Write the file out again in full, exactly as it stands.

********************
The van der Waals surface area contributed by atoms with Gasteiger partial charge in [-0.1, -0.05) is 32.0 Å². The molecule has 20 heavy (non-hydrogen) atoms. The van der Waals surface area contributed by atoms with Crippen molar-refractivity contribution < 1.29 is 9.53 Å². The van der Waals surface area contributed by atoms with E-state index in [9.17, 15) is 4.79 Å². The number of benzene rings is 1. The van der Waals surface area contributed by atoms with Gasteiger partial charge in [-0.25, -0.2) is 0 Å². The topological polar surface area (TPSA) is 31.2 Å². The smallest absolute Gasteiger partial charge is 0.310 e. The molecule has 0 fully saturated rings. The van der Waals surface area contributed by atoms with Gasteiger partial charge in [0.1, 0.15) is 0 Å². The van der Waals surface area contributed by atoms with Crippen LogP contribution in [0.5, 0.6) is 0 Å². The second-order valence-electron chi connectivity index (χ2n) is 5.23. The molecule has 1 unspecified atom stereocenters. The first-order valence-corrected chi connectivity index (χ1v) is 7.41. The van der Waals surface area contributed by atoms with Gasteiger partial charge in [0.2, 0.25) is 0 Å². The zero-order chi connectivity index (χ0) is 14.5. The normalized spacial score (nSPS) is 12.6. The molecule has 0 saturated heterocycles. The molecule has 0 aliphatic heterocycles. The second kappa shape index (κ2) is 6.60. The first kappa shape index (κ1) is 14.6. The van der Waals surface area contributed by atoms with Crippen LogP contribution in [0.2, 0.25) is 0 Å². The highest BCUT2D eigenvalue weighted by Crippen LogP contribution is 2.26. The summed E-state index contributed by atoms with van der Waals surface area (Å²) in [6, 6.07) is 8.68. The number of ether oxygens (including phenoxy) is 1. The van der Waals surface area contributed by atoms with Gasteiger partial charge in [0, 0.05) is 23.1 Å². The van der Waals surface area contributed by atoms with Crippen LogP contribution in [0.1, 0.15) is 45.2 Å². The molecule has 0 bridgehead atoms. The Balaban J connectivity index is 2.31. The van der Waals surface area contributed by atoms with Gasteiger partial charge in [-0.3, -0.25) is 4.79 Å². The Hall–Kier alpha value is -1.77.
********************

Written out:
The van der Waals surface area contributed by atoms with Gasteiger partial charge in [-0.1, -0.05) is 32.0 Å². The molecule has 20 heavy (non-hydrogen) atoms. The van der Waals surface area contributed by atoms with Crippen molar-refractivity contribution < 1.29 is 9.53 Å². The van der Waals surface area contributed by atoms with E-state index in [9.17, 15) is 4.79 Å². The number of benzene rings is 1. The van der Waals surface area contributed by atoms with Gasteiger partial charge in [-0.25, -0.2) is 0 Å². The topological polar surface area (TPSA) is 31.2 Å². The smallest absolute Gasteiger partial charge is 0.310 e. The molecule has 0 fully saturated rings. The van der Waals surface area contributed by atoms with Gasteiger partial charge in [0.1, 0.15) is 0 Å². The van der Waals surface area contributed by atoms with Crippen LogP contribution in [0.5, 0.6) is 0 Å². The second-order valence-electron chi connectivity index (χ2n) is 5.23. The molecule has 1 unspecified atom stereocenters. The first-order valence-corrected chi connectivity index (χ1v) is 7.41. The van der Waals surface area contributed by atoms with Gasteiger partial charge in [0.2, 0.25) is 0 Å². The zero-order chi connectivity index (χ0) is 14.5. The normalized spacial score (nSPS) is 12.6. The molecule has 0 saturated heterocycles. The molecule has 0 aliphatic heterocycles. The second kappa shape index (κ2) is 6.60. The first kappa shape index (κ1) is 14.6. The van der Waals surface area contributed by atoms with Crippen LogP contribution in [0.2, 0.25) is 0 Å². The highest BCUT2D eigenvalue weighted by Crippen LogP contribution is 2.26. The summed E-state index contributed by atoms with van der Waals surface area (Å²) in [6, 6.07) is 8.68. The number of ether oxygens (including phenoxy) is 1. The van der Waals surface area contributed by atoms with Gasteiger partial charge in [0, 0.05) is 23.1 Å². The van der Waals surface area contributed by atoms with Crippen LogP contribution in [0.1, 0.15) is 45.2 Å². The molecule has 0 bridgehead atoms. The Balaban J connectivity index is 2.31. The van der Waals surface area contributed by atoms with Gasteiger partial charge in [-0.3, -0.25) is 4.79 Å². The Hall–Kier alpha value is -1.77.